Energy storage is critical to New York’s clean energy future. As renewable power sources like wind and solar provide a larger portion of New York’s electricity, storage will allow clean energy to be available when and where it is most needed.
As New York continues to invest and build its cleaner grid, energy storage will allow us to better use existing resources more efficiently and with fewer emissions. With storage, New York’s grid can reduce electricity from the dirtiest power plants during periods of peak demand, such as on hot summer days.
If you or your company are interested in evaluating, developing, or installing energy storage technologies in New York State, NYSERDA can help you:
- Access incentives and technical resources for installing energy storage for your business
- Learn about the benefits of pairing solar and energy storage for your home
- Take advantage of technical assistance and expert one-on-one consulting for developers and contractors to help with project siting, sizing, and economics
- Access the Energy Storage Guidebook to support local governments manage better energy storage system development in their community
- Find opportunities for researchers and manufacturers to develop new energy storage technologies and solutions
- Learn how New York will deploy 1,500 MW of energy storage by 2025 and 3,000 MW by 2030
- Find information on the State’s progress towards its clean energy goals, as described in the first annual State of Storage Report.
Energy Storage in New York
In 2019, New York passed the nation-leading Climate Leadership and Community Protection Act (Climate Act), which codified some of the most aggressive energy and climate goals in the country.
- 6,000 MW of Solar by 2025
- 70% Renewable Energy by 2030
- 3,000 MW of Energy Storage by 2030
- 9,000 MW of Offshore Wind by 2035
- 100% Carbon-free Electricity by 2040
- 85% Reduction in GHG Emissions from 1990 levels by 2050
Energy storage will play a crucial role in meeting these our State’s ambitious goals. Storage will help to integrate clean energy into the grid, reduce costs associated with meeting peak electric demands, and increase efficiency. Additionally, energy storage can stabilize supply during peak electric usage and help keep critical systems online during an outage.
All of this while creating an industry that could employ 30,000 New Yorkers by 2030.
Find energy storage systems in New York State and access performance data from projects supported by NYSERDA on the Distributed Energy Resources Integrated Data Systems map.
For information on all energy storage systems approved for funding by NYSERDA since April 2019 under its bridge incentive programs, download the dataset at Open NY.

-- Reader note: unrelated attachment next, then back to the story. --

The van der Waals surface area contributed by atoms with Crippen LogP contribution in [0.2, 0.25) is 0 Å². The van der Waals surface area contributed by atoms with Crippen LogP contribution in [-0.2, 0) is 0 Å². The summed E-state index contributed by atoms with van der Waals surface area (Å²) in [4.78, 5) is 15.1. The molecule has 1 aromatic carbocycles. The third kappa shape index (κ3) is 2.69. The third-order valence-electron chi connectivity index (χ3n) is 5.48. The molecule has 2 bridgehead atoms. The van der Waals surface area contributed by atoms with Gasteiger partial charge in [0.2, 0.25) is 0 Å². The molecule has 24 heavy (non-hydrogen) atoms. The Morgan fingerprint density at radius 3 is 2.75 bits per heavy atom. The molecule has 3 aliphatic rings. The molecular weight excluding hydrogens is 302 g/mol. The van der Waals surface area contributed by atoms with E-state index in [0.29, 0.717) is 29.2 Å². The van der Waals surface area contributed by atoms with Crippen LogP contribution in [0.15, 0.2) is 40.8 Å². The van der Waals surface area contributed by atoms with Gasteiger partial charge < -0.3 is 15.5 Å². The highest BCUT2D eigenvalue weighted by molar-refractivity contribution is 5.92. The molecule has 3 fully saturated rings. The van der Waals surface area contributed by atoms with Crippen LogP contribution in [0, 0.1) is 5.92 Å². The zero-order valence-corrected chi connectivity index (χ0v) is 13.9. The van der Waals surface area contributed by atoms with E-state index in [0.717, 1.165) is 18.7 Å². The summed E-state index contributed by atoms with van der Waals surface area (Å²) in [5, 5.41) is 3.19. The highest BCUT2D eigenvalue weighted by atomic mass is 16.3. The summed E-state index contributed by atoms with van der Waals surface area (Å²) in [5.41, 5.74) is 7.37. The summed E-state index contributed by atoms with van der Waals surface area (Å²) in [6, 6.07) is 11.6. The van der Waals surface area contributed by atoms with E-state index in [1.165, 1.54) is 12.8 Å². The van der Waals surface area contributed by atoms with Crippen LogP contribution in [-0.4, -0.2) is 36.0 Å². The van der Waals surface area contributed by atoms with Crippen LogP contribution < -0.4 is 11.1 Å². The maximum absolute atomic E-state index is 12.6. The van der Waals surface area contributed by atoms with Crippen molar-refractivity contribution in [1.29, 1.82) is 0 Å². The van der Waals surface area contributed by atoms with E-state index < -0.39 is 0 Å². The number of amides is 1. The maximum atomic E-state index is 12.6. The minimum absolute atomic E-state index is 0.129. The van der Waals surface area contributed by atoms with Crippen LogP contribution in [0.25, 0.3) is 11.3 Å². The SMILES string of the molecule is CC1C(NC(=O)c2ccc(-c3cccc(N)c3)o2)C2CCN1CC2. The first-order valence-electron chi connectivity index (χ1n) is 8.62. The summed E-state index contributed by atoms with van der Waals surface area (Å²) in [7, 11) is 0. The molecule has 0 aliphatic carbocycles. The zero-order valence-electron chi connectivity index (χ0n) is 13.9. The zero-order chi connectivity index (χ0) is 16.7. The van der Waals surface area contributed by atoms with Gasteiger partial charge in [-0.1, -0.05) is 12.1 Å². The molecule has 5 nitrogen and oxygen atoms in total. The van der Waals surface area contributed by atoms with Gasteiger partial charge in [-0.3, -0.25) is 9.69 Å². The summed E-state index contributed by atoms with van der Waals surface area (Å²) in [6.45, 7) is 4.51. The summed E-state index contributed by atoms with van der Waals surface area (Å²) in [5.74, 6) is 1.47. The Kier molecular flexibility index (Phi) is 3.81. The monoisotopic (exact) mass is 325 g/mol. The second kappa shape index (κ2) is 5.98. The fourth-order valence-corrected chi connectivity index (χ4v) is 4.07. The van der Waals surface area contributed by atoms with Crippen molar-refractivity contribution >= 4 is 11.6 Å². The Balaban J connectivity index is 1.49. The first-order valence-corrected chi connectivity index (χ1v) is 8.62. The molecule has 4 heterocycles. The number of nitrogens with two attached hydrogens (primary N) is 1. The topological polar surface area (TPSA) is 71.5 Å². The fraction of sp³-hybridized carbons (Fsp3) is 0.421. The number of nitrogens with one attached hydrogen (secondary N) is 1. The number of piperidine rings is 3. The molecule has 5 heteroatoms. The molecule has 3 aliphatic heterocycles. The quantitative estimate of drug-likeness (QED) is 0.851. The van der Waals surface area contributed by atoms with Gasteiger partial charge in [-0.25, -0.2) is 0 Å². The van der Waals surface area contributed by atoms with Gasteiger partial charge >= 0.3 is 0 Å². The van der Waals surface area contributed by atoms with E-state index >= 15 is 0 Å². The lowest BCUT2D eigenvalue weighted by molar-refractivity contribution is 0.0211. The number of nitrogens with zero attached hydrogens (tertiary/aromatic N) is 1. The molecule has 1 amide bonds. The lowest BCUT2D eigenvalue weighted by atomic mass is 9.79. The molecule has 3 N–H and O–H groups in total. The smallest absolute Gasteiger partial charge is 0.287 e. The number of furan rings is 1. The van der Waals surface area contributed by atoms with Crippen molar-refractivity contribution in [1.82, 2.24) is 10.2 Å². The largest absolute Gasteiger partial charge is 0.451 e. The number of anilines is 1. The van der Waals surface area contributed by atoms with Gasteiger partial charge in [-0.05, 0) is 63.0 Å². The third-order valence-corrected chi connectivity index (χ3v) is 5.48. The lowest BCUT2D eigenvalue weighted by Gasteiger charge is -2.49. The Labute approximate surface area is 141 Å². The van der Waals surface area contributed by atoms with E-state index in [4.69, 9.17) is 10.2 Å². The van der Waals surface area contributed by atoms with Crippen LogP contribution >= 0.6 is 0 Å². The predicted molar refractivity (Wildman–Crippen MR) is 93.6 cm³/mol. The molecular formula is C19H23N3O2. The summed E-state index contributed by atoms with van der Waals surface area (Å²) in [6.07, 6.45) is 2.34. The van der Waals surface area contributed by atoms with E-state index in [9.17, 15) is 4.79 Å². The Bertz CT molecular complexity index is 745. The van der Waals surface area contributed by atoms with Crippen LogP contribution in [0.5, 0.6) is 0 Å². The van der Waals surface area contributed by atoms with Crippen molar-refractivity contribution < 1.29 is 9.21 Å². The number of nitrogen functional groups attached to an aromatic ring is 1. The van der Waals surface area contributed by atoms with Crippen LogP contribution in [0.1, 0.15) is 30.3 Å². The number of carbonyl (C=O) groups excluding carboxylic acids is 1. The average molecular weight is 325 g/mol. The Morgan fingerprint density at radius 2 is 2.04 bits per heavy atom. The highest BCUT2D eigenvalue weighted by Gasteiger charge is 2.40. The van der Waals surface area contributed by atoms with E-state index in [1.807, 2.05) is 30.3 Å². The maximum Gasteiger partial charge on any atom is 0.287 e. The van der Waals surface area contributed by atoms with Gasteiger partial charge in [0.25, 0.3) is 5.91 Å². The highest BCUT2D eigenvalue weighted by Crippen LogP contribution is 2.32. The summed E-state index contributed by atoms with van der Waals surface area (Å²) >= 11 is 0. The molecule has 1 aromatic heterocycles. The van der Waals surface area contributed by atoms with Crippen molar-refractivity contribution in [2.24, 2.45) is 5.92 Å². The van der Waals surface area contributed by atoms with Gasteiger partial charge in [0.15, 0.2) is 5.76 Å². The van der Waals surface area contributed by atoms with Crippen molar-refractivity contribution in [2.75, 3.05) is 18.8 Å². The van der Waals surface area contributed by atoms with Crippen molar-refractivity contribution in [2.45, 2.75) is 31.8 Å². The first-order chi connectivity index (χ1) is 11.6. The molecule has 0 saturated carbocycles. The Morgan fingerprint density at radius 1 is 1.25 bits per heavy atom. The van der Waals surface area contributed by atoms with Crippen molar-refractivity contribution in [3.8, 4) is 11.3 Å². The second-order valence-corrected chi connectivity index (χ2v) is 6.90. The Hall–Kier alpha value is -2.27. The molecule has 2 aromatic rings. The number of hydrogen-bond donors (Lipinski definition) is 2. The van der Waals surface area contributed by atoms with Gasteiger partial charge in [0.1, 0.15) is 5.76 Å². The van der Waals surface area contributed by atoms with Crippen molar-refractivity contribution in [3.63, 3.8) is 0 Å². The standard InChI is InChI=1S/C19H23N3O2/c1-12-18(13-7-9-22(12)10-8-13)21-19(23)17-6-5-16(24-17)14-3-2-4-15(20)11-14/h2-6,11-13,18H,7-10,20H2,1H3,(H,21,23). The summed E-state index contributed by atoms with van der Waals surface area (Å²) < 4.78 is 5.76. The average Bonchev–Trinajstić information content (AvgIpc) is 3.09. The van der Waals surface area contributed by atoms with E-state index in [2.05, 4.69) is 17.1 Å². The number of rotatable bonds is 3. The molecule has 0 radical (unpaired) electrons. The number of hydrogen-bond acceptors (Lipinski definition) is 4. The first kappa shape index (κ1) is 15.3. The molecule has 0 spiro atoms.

On the Path to 2030
In 2018, New York State announced a nation-leading goal of 1,500 Megawatts (MW) of energy storage by 2025. NYSERDA and the New York State Department of Public Service (DPS), together with stakeholders, developed the New York State Energy Storage Roadmap. The Roadmap identified the most promising near-term policies, regulations, and initiatives needed to realize the ambitious 2025 target on a path to a 2030 storage target.
In December 2018, the New York Public Service Commission (PSC) issued a landmark energy storage order, based upon the Roadmap recommendations. The order established a 3,000 MW by 2030 energy storage goal and deployment mechanisms to achieve both the 2025 and 2030 energy storage targets and focuses on:
- Improving the overall efficiency of the system by stimulating third-party investment
- Uncovering and rewarding locational and time-of-day values
- Spurring the pace of cost-reduction and efficiencies by seeking markets at scale and promoting competition
- Removing impediments to accessing finance as well as data that highlights areas of the grid with the greatest need for the benefits of storage
- Authorizing a total $350 million in bridge incentives to accelerate the energy storage market, including funding for solar-plus-storage projects within the NY-Sun initiative, plus another $53 million RGGI funds
- Directing the New York’s six investor-owned utilities to hold competitive procurements for a minimum of 350 MW of bulk-sited energy storage
- Regulatory changes to customer rates and utility solicitations that reflect the environmental benefits and resiliency energy storage brings to the grid
- Recommendations to improve wholesale market design and enable distributed energy resources to meet distribution system and wholesale system needs more cost effectively for ratepayers
- Continued efforts to streamline permitting and siting challenges, reduce the non-hardware costs of energy storage, and ensure straightforward access to market rules and opportunities
- Training needs, training inventory, and Workforce Development investments in energy storage
Stakeholders may find the summary slide deck of the Order presented by NYSERDA and DPS [PDF] as a useful resource.
On April 25, 2019, NYSERDA filed its approved implementation plan with the PSC that outlines the details of the incentive structure and design that will be used to support the incentive programs. The implementation plan adopts the foundational commitment of the energy storage order and aims to create a self-sustaining energy storage market over time.